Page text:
Thomas Dolby was nicknamed after the Dolby noise reduction technology, and it stuck throughout his career as the boffin of 80s MTV electronic pop. His aesthetic revolved around fantastical iterations of technology past and present: he named songs about blimps, wind-power, and submarines. In the early days he wore mad scientist outfits on stage, and now favors WWII style goggles and trench-coats. In an interview about electronic music (along with a young, New Wave Trent Reznor), Dolby suggested that it was not that computers were producing automated, soulless music, the issue was that electronic music was only as good as the people who programmed it. Like Kate Bush, he seemed to place himself at the centre of an imaginative fantasy – just like any traditional classical composer, only with an expanded paint-box of electronic tools. Similarly to early Japanese pioneers The Yellow Magic Orchestra (who aimed to make music less minimal than Europeans like Kraftwerk), his attitude towards electronic experimentation appears to have been all about exuberance.
Dolby’s second album, The Flat Earth, is where all his ideas came together most coherently. On the earlier The Golden Age of Wireless he was channeling a more straightforward version of new wave pop — just listen to “Europa and the Pirate Twins” with its “Blue Monday” style drum pattern (The Golden Age of Wireless was released one year before “Blue Monday” in 1982). On The Flat Earth he ventured much more wholeheartedly into his own orchestral synth-pop territory, though the opener “Dissidents” is a typical 1980s vision of life in a repressive State, using a kind of New Wave funk reminiscent of Talking Heads or Bowie to evoke restless paranoia. It’s an anachronistic intro to an album full of sweeping songs that are mostly unlike this track. One exception is the single “Hyperactive,” in which Dolby wore spectacles and white clothing and pranced around with televisions superimposed on his head, playing up once again to his hip square image. (Dolby’s discussion with George Clinton over a funk track presumably produced between the two of them is also worth checking out, if only for the bit where they discuss the metaphysics of the cube over, we’ll say, tea….)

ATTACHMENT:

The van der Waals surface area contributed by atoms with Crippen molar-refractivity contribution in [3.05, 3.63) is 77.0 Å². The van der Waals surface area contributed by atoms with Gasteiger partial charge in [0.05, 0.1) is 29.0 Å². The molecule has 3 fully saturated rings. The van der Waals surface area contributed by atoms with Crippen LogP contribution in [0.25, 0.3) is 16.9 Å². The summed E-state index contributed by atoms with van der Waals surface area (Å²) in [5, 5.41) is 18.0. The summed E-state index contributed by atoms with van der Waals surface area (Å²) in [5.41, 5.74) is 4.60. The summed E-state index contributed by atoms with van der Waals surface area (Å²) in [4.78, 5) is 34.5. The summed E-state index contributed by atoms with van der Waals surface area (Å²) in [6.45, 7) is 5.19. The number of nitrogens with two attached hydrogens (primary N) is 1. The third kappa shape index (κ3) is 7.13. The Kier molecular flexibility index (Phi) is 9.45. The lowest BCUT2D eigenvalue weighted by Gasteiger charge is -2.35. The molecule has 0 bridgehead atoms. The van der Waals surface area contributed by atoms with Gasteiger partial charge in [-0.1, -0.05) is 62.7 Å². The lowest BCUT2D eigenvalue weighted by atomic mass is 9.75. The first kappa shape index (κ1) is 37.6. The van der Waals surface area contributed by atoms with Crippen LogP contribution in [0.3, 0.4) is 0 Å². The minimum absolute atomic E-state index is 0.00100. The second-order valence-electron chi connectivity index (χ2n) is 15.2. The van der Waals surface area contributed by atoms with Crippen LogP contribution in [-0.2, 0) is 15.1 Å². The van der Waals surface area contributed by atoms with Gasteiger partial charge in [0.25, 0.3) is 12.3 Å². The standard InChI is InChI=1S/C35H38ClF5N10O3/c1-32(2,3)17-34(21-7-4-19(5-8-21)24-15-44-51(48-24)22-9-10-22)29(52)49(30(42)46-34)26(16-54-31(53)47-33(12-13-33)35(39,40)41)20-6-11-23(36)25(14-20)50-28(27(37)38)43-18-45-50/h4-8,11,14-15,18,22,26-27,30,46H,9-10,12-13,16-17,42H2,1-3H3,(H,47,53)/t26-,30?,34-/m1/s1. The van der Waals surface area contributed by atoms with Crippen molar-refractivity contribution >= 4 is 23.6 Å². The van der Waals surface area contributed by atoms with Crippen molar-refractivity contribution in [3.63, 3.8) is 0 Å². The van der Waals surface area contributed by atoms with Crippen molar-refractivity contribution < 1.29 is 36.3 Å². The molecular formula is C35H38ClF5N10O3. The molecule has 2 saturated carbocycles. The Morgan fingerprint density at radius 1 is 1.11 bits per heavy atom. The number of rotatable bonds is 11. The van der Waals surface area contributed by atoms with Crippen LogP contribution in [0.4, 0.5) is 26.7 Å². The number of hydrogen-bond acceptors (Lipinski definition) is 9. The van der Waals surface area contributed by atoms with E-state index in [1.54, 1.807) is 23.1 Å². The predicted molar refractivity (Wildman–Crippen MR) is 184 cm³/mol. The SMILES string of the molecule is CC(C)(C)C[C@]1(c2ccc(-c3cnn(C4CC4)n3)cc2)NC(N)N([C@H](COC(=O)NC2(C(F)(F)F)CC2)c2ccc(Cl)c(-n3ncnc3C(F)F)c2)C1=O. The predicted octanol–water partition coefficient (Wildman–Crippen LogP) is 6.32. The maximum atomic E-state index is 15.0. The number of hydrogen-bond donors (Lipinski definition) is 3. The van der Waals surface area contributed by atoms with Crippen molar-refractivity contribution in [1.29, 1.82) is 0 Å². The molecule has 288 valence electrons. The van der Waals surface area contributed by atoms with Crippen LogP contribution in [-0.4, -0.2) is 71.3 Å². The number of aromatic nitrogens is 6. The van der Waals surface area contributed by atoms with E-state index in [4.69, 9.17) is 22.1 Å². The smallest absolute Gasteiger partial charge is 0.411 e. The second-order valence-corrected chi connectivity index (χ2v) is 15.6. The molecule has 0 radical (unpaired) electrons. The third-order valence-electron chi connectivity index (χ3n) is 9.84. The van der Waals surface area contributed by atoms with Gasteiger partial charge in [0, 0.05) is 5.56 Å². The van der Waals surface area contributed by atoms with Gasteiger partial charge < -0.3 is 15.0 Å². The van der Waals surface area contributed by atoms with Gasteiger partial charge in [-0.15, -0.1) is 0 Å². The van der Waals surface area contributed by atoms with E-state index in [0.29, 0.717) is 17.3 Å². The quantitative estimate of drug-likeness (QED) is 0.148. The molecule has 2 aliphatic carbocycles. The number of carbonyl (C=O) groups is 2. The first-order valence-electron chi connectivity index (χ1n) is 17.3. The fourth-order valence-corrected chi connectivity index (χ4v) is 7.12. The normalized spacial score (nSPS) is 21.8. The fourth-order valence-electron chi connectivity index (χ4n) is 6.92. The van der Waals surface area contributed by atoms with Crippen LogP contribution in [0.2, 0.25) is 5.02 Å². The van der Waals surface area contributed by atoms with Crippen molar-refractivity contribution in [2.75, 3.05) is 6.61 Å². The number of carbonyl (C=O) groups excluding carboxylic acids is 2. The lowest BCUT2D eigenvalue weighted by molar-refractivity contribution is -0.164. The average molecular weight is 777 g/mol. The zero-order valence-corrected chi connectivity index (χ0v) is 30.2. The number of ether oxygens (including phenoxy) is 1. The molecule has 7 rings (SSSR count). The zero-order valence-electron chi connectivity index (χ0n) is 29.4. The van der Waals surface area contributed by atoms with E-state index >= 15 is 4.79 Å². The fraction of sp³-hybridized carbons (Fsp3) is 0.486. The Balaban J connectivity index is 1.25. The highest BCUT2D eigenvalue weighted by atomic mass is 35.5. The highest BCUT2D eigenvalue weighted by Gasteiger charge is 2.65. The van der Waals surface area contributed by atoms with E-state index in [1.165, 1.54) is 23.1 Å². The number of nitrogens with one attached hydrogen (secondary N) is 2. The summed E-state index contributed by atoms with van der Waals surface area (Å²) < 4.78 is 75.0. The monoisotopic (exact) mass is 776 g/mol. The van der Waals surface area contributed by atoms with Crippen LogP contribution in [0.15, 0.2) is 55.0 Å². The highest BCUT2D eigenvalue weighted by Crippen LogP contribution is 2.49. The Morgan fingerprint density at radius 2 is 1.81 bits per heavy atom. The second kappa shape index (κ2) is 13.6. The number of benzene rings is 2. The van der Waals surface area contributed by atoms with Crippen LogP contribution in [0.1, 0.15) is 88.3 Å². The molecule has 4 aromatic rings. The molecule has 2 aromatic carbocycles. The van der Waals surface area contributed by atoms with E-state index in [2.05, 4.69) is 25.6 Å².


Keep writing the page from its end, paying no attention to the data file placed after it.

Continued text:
If pop-purist John Maus would turn up the volume on his vocals his synths would sound a lot like Dolby’s, who never seemed torn between his ability to write a good melody and his love of the diversity of keyboards. Although at times Dolby fell over the edge of these flat, enormous worlds he’d created, and arguably – like Kate Bush - suffered from the excess of his enthusiasm, this curiosity and megalomania was also the thing that helped him demonstrate all the possibilities of progress and regress inherent in electronic music. By expressing nostalgia and fascination about science through the medium of pop music Dolby encouraged the exuberance of all the present day keyboard mystics — all the kids who would inevitably see so-called shiny ‘progress’ one day in the fuzzier light of memory, sentimentality and the like.